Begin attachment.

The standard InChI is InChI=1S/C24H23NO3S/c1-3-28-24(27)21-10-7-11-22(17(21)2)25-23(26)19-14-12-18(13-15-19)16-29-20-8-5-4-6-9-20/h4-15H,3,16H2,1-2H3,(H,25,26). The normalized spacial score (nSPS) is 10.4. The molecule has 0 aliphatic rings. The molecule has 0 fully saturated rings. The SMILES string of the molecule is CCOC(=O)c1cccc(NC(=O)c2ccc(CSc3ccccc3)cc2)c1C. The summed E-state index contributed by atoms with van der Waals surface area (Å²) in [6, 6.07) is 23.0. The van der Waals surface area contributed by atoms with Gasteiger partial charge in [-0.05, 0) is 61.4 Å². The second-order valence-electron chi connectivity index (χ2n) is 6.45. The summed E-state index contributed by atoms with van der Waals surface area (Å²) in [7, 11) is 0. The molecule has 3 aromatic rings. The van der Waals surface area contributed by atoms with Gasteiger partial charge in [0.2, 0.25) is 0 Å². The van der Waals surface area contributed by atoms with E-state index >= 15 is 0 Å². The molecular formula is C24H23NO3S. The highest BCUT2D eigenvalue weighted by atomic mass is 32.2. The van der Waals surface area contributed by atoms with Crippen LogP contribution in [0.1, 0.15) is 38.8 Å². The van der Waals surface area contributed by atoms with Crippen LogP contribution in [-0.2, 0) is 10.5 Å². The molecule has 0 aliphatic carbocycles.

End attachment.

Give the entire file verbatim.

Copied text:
The standard InChI is InChI=1S/C24H23NO3S/c1-3-28-24(27)21-10-7-11-22(17(21)2)25-23(26)19-14-12-18(13-15-19)16-29-20-8-5-4-6-9-20/h4-15H,3,16H2,1-2H3,(H,25,26). The normalized spacial score (nSPS) is 10.4. The molecule has 0 aliphatic rings. The molecule has 0 fully saturated rings. The SMILES string of the molecule is CCOC(=O)c1cccc(NC(=O)c2ccc(CSc3ccccc3)cc2)c1C. The summed E-state index contributed by atoms with van der Waals surface area (Å²) in [6, 6.07) is 23.0. The van der Waals surface area contributed by atoms with Gasteiger partial charge in [-0.05, 0) is 61.4 Å². The second-order valence-electron chi connectivity index (χ2n) is 6.45. The summed E-state index contributed by atoms with van der Waals surface area (Å²) in [7, 11) is 0. The molecule has 3 aromatic rings. The van der Waals surface area contributed by atoms with Gasteiger partial charge in [0.2, 0.25) is 0 Å². The van der Waals surface area contributed by atoms with E-state index >= 15 is 0 Å². The molecular formula is C24H23NO3S. The highest BCUT2D eigenvalue weighted by atomic mass is 32.2. The van der Waals surface area contributed by atoms with Crippen LogP contribution in [0.1, 0.15) is 38.8 Å². The van der Waals surface area contributed by atoms with Crippen LogP contribution in [-0.2, 0) is 10.5 Å². The molecule has 0 aliphatic carbocycles.